Improved Biomedical and Psychological Outcomes 1 Year After Structured Education in Flexible Insulin Therapy for People With Type 1 Diabetes

The U.K. DAFNE experience

  1. Simon Heller, MD7
  1. 1Department of Diabetic Medicine, King’s College Hospital National Health Service Foundation Trust, London, U.K.
  2. 2Department of Diabetes, University Hospitals of Leicester National Health Service Trust, Leicester, U.K.
  3. 3School of Biomedical Sciences, University of Nottingham, Nottingham, U.K.
  4. 4Central DAFNE Office, Northumbria Healthcare Foundation Trust, Northumbria, U.K.
  5. 5Diabetes Research Group, King’s College School of Medicine, London, U.K.
  6. 6School of Health and Related Research, University of Sheffield, Sheffield, U.K.
  7. 7Academic Unit of Diabetes, Endocrinology and Metabolism, University of Scheffield, Sheffield, U.K.
  1. Corresponding author: David Hopkins, dhopkins3{at}


OBJECTIVE DAFNE (Dose Adjustment For Normal Eating), a structured education program in flexible insulin therapy, has been widely adopted in the U.K. after validation in a randomized trial. To determine benefits in routine practice, we collected biomedical and psychological data from all participants attending during a 12-month period.

RESEARCH DESIGN AND METHODS HbA1c, weight, self-reported hypoglycemia awareness, severe hypoglycemia frequency, PAID (Problem Areas In Diabetes), HADS (Hospital Anxiety and Depression Scale), and EuroQol Group 5-Dimension Self-Report Questionnaire scores were recorded prior to DAFNE and after 1 year.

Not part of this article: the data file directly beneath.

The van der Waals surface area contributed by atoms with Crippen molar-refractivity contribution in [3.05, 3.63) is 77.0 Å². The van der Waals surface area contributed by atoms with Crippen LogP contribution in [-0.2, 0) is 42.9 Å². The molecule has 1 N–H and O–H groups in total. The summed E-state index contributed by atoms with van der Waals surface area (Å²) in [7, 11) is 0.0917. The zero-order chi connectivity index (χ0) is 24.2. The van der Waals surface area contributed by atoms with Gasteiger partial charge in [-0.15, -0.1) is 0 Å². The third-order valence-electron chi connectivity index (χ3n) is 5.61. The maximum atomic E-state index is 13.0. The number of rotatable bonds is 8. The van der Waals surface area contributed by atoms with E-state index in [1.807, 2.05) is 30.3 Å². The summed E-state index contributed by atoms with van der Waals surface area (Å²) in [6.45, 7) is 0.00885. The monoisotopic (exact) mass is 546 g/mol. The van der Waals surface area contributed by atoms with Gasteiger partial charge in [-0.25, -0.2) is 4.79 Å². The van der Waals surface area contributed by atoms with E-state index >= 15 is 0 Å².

RESULTS Complete baseline and follow-up HbA1c data were available for 639 (54.9%) of 1,163 attendees. HbA1c fell from 8.51 ± 1.41 (mean ± SD) to 8.24 ± 1.29% (difference 0.27 [95% CI 0.16–0.38]; P < 0.001), with a greater mean fall of 0.44% from baseline HbA1c >8.5%. Severe hypoglycemia rate fell from 1.7 ± 8.5 to 0.6 ± 3.7 episodes per person per year (1.1 [0.7–1.4]) and hypoglycemia recognition improved in 43% of those reporting unawareness. Baseline psychological distress was evident, with a PAID score of 25.2 and HADS scores of 5.3 (anxiety) and 4.8 (depression), falling to 16.7 (8.5 [6.6–10.4]), 4.6 (0.7 [0.4–1.0]), and 4.2 (0.6 [0.3–0.8]), respectively (all P < 0.001 at 1 year). Clinically relevant anxiety and depression (HADS ≥8) fell from 24.4 to 18.0% and 20.9 to 15.5%, respectively.

CONCLUSIONS A structured education program delivered in routine clinical practice not only improves HbA1c while reducing severe hypoglycemia rate and restoring hypoglycemia awareness but also reduces psychological distress and improves perceived well-being.

  • Received August 17, 2011.
  • Accepted March 25, 2012.

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  1. Diabetes Care
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